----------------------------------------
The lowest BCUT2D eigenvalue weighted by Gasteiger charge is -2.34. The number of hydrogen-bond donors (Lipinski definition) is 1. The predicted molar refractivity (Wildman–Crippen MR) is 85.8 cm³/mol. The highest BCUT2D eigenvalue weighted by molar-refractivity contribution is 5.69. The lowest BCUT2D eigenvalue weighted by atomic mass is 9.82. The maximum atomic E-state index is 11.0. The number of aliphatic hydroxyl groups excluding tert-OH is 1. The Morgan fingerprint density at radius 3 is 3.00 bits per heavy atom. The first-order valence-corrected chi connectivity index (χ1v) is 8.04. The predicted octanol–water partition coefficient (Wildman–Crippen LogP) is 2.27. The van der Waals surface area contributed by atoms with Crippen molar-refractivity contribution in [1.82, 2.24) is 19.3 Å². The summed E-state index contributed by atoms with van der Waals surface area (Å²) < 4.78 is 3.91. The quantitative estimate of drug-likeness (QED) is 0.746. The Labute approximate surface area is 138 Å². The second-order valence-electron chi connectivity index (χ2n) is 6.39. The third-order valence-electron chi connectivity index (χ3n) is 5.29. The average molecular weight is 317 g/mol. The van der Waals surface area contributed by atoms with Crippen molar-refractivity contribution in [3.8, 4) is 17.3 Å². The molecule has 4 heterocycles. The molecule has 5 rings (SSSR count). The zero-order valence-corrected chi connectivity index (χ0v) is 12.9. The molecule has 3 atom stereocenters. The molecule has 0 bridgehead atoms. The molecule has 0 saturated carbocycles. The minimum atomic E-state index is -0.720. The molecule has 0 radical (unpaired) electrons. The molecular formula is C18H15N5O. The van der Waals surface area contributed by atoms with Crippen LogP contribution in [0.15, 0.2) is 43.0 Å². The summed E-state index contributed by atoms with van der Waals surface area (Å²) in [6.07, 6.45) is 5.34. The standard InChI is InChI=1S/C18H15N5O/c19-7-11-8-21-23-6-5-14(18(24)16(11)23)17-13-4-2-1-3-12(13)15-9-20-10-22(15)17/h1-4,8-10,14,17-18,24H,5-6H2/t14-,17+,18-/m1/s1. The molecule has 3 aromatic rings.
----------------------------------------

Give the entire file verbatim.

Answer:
The lowest BCUT2D eigenvalue weighted by Gasteiger charge is -2.34. The number of hydrogen-bond donors (Lipinski definition) is 1. The predicted molar refractivity (Wildman–Crippen MR) is 85.8 cm³/mol. The highest BCUT2D eigenvalue weighted by molar-refractivity contribution is 5.69. The lowest BCUT2D eigenvalue weighted by atomic mass is 9.82. The maximum atomic E-state index is 11.0. The number of aliphatic hydroxyl groups excluding tert-OH is 1. The Morgan fingerprint density at radius 3 is 3.00 bits per heavy atom. The first-order valence-corrected chi connectivity index (χ1v) is 8.04. The predicted octanol–water partition coefficient (Wildman–Crippen LogP) is 2.27. The van der Waals surface area contributed by atoms with Crippen molar-refractivity contribution in [1.82, 2.24) is 19.3 Å². The summed E-state index contributed by atoms with van der Waals surface area (Å²) < 4.78 is 3.91. The quantitative estimate of drug-likeness (QED) is 0.746. The Labute approximate surface area is 138 Å². The second-order valence-electron chi connectivity index (χ2n) is 6.39. The third-order valence-electron chi connectivity index (χ3n) is 5.29. The average molecular weight is 317 g/mol. The van der Waals surface area contributed by atoms with Crippen molar-refractivity contribution in [3.8, 4) is 17.3 Å². The molecule has 4 heterocycles. The molecule has 5 rings (SSSR count). The zero-order valence-corrected chi connectivity index (χ0v) is 12.9. The molecule has 3 atom stereocenters. The molecule has 0 bridgehead atoms. The molecule has 0 saturated carbocycles. The minimum atomic E-state index is -0.720. The molecule has 0 radical (unpaired) electrons. The molecular formula is C18H15N5O. The van der Waals surface area contributed by atoms with Crippen LogP contribution in [0.15, 0.2) is 43.0 Å². The summed E-state index contributed by atoms with van der Waals surface area (Å²) in [6.07, 6.45) is 5.34. The standard InChI is InChI=1S/C18H15N5O/c19-7-11-8-21-23-6-5-14(18(24)16(11)23)17-13-4-2-1-3-12(13)15-9-20-10-22(15)17/h1-4,8-10,14,17-18,24H,5-6H2/t14-,17+,18-/m1/s1. The molecule has 3 aromatic rings.